South Florida Electronics Exporter Pleads Guilty To Laundering Narcotics Proceeds Through The Black Market Peso Exchange

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FILE PHOTO: Signage is seen at the United States Department of Justice headquarters in Washington, D.C.

Damian Williams, the United States Attorney for the Southern District of New York, announced that earlier today, MARCELO IRIGOIN pled guilty to money laundering in connection with transactions involving his electronics export company.  As part of the scheme, IRIGOIN moved over $1.4 million in narcotics proceeds through the Black Market Peso Exchange, a sophisticated market in which narcotics proceeds are bought and sold by money-launderers and then transferred overseas through shell companies and mirrored transactions.  After IRIGION learned that he was the subject of a Government investigation, he provided falsified records to law enforcement in order to conceal his laundering activities from Government.

U.S. Attorney Damian Williams said:  “Marcelo Irigoin not only helped launder over one million dollars in drug proceeds through the Black Market Peso Exchange, he also tried to cover his tracks after he learned about the Government’s investigation.  The Black Market Peso Exchange relies on so-called clean money from businesses like Irigoin’s to launder drug proceeds back to cartels overseas.  Today’s guilty plea reflects this Office’s commitment to investigate and prosecute businesses and individuals who make their seemingly legitimate businesses available to facilitate these illegal transactions.”

According to the allegations in the Information and statements made during the plea and other proceedings in the case:

Beginning in June 2020, MARCELO IRIGOIN received narcotics proceeds into accounts held by his company (“Company-1”), an electronics exporter based in Doral, Florida, as payments for electronics on behalf of a particular Company-1 customer (“Customer-1”).  These payments were all made by third parties with no connection Customer-1.  Additionally, these payments contained significant red flags consistent with money-laundering activity, including payment amounts that did not correspond to the actual electronics Customer-1 had purchased, as well as payments broken up into multiple smaller wire transfers over the course of a single day or several days.  IRIGOIN regularly communicated with the owner of Customer-1 (“CC-1”) and they discussed, among other things, the fact that CC-1 did not know in advance which third party would be sending money to Company-1 on behalf of Customer-1 for any given transaction.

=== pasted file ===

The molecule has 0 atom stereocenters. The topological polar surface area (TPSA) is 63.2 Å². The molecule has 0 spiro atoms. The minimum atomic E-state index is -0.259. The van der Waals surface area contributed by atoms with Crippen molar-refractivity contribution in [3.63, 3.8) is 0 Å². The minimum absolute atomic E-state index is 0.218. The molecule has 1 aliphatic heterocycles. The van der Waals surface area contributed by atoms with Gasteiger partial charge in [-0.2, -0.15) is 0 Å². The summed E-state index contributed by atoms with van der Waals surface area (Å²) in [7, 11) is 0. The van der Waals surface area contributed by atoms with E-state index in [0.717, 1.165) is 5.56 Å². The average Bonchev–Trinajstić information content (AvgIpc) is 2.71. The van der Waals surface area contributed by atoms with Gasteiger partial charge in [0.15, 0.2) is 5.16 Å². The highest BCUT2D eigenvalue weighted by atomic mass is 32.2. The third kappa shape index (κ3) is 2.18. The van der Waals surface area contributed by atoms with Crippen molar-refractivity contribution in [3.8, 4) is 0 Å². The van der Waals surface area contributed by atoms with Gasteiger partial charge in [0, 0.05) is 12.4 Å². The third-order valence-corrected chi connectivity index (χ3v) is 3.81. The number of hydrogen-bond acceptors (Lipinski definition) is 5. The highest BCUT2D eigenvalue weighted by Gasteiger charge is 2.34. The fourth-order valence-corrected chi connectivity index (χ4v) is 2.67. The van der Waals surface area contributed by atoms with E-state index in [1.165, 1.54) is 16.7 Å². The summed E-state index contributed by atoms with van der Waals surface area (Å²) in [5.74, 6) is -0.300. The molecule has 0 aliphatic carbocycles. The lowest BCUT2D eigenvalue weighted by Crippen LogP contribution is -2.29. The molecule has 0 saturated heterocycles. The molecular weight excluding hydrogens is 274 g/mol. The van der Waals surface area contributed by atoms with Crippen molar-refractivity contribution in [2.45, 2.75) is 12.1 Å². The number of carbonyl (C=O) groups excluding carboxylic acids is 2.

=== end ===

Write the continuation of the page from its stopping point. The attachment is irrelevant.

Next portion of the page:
These third parties were in fact shell companies that collected narcotics proceeds in the United States and sent them to Company-1 on behalf of Customer-1.  Once the money was sent to Company-1, Customer-1 would release an equivalent amount of proceeds to the drug trafficking organizations, minus a commission for the money-laundering brokers.  This system, known as the Black Market Peso Exchange (“BMPE”), allowed the drug traffickers to collect their narcotics proceeds in their home country without ever actually sending money in cross-border transactions from the United States. 

In May 2020, the DEA served a subpoena on Company-1 for records relating to its transactions with these BMPE entities.  In responding to this subpoena, IRIGOIN provided false information meant to give the impression that these BMPE entities were actually Company-1 customers, when they were in fact only making payments to Company-1 on behalf of Customer-1.  Additionally, IRIGOIN secretly told CC-1 to stop sending payments to Company-1, which was under Government investigation, and instead set up a separate bank account that he used to receive payments from BMPE entities on behalf of Customer-1.

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As part of his guilty plea, IRIGOIN, 41, of Hialeah, Florida, agreed to forfeit $1,436,171.60 to the United States, including over $600,000 the Government had previously seized from various company bank accounts.  IRIGOIN pled guilty today to one count of money laundering.  This offense carries a maximum sentence of twenty years in prison. 

The maximum potential sentence in this case is prescribed by Congress and is provided here for informational purposes only, as IRIGOIN’s sentence will be determined by the judge. 

IRIGOIN is scheduled to be sentenced by U.S. District Judge Paul A. Crotty on September 13, 2022.

Mr. Williams praised the outstanding investigative work of Special Agents from the Drug Enforcement Administration.  

The prosecution of this case is being handled by the Office’s Money Laundering and Transnational Criminal Enterprises Unit.  Assistant United States Attorneys Emily Deininger and Sheb Swett are in charge of the prosecution.